Calm has been sharing some of the trends from their Workplace Mental Health Trends Report, and this one is one that I think is going unnoticed in many workplaces right now:
They identify three groups of employees that might have more significant needs for mental health care and how support for that group might look a bit different.
The first two groups didn’t surprise me. If you’ve been around the mental health space, you already know that neurodiverse and LGBTQA+ people are, on average, at greater risk for mental health struggles. You might also understand that different ways are more culturally sensitive when supporting them.
The third group surprised me slightly. When looking at ethnic and racial groups, Hispanics emerged as the highest risk for mental health issues. If you had asked me to guess which ethnic or racial group had the highest risk, I would not have guessed Hispanics. This may be indicative of the problem, frankly. If we don’t recognize the higher risk for that group, it’s more likely to be an unrecognized need and thus become a higher risk.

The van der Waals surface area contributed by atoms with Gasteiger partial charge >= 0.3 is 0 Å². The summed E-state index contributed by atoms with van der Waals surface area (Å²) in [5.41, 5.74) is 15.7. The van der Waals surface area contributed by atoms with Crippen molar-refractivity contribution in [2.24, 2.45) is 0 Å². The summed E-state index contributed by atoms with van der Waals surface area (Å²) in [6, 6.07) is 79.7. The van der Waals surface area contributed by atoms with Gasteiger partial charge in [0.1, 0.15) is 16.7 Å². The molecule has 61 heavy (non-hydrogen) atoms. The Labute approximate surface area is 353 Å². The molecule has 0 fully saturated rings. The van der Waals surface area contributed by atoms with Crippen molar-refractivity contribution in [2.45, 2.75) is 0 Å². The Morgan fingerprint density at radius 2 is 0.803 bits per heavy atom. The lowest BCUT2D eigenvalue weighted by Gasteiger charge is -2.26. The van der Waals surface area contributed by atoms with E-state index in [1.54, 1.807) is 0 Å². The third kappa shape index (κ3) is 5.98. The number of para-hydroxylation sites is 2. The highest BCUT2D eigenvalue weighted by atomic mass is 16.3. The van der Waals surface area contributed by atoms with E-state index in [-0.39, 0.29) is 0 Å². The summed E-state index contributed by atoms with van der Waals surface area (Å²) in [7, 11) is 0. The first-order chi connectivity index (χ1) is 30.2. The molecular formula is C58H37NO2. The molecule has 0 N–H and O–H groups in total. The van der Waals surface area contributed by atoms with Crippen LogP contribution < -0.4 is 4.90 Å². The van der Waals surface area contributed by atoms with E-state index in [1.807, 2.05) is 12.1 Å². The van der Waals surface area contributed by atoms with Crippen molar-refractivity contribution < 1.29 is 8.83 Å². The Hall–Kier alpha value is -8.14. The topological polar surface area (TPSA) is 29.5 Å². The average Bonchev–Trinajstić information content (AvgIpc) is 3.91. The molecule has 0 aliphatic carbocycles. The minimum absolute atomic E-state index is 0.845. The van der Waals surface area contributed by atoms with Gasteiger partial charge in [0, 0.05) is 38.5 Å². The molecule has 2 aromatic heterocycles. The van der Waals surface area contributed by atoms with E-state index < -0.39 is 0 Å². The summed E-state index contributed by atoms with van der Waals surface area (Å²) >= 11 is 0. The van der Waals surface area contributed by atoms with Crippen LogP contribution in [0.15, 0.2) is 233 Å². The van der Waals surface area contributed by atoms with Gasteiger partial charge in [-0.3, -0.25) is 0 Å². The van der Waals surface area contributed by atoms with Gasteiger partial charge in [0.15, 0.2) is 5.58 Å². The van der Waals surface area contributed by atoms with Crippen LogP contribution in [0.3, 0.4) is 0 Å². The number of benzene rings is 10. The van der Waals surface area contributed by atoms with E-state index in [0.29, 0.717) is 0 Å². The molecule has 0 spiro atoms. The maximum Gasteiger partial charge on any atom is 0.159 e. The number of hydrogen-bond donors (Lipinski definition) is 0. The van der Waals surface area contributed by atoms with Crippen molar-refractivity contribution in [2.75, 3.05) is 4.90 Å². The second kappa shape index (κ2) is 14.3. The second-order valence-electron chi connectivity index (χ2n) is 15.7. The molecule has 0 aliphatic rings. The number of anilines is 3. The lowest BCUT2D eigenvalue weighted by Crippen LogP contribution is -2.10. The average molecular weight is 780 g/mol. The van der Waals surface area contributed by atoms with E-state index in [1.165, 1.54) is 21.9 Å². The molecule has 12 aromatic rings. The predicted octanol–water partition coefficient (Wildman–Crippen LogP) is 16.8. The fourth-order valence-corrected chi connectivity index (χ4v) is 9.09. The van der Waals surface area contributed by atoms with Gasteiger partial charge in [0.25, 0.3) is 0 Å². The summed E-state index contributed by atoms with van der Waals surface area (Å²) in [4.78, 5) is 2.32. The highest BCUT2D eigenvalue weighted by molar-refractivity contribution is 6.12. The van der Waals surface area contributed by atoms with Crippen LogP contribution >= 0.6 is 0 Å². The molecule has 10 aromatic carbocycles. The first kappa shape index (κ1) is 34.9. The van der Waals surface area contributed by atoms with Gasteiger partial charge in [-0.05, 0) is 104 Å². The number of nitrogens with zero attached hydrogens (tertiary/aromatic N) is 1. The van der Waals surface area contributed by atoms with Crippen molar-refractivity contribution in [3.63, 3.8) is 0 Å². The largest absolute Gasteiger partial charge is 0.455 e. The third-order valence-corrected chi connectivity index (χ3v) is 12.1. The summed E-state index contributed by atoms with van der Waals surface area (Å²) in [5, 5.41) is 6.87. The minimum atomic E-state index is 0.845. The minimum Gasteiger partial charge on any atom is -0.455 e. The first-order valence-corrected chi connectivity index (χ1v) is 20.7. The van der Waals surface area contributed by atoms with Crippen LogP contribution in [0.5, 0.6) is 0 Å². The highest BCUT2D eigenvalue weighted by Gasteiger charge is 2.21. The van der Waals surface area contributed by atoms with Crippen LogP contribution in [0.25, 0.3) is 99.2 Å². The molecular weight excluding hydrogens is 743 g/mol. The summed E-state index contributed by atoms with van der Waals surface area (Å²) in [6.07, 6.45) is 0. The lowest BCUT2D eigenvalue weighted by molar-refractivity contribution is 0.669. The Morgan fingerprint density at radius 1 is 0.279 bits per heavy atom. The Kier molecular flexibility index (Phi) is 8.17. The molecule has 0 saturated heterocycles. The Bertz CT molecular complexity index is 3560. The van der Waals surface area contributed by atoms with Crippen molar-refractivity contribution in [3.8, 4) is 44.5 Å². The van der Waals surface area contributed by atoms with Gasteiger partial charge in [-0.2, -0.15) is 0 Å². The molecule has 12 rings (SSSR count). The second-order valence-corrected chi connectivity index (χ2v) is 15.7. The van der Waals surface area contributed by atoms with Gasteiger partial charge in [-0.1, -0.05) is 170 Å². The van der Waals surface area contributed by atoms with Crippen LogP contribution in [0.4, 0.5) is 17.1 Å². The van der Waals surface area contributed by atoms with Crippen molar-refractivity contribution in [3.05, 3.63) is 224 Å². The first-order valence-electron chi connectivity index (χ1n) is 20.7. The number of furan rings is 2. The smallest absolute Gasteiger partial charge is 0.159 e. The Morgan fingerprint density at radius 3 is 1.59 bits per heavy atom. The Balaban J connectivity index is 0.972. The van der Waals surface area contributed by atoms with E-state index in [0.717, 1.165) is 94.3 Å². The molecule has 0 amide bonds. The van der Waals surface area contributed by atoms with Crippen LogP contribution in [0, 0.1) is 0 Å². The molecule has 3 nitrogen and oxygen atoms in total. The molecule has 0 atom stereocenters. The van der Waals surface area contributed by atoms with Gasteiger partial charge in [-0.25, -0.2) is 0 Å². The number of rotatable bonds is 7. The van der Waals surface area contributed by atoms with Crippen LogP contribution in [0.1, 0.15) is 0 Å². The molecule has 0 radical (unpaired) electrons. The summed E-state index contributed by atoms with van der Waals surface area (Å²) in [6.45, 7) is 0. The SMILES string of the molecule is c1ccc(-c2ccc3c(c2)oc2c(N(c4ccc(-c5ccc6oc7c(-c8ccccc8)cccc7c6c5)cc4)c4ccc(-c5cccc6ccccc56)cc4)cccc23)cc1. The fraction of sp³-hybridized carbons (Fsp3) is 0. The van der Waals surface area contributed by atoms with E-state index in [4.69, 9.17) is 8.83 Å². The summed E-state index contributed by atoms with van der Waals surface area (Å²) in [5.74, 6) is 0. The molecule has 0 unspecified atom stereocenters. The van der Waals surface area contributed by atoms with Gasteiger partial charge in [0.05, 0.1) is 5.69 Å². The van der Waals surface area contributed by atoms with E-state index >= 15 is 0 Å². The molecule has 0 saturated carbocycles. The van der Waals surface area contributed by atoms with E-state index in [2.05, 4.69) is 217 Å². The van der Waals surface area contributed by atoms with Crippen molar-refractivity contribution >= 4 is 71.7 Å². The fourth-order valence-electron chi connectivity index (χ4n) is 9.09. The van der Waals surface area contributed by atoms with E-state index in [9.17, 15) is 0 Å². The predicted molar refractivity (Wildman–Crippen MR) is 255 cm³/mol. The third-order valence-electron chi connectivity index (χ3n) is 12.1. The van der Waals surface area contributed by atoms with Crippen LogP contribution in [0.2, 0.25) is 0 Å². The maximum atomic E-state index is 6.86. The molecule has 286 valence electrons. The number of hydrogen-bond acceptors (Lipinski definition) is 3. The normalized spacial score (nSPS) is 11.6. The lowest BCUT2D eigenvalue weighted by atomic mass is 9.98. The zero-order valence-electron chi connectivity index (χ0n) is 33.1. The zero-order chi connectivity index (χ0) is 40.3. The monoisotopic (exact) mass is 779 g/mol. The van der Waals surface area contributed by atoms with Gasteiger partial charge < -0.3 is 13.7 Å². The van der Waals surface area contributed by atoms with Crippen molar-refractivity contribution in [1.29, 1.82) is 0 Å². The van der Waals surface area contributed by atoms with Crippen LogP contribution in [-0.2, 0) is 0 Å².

The point, however, is that when you look at the diversity on your team and consider how to implement solid mental health support systems, don’t forget about the diversity. Don’t assume they all need the same thing. They do not. There are some cultural differences, some unique challenges, and some ways to consider the diverse needs that some of them may have. It’s worth keeping in mind.
It’s also worth keeping in mind that individuals are all different too. Not every Hispanic employee needs the same resources. There’s individual diversity too. Perhaps talking more about it and listening to their needs is the best answer!
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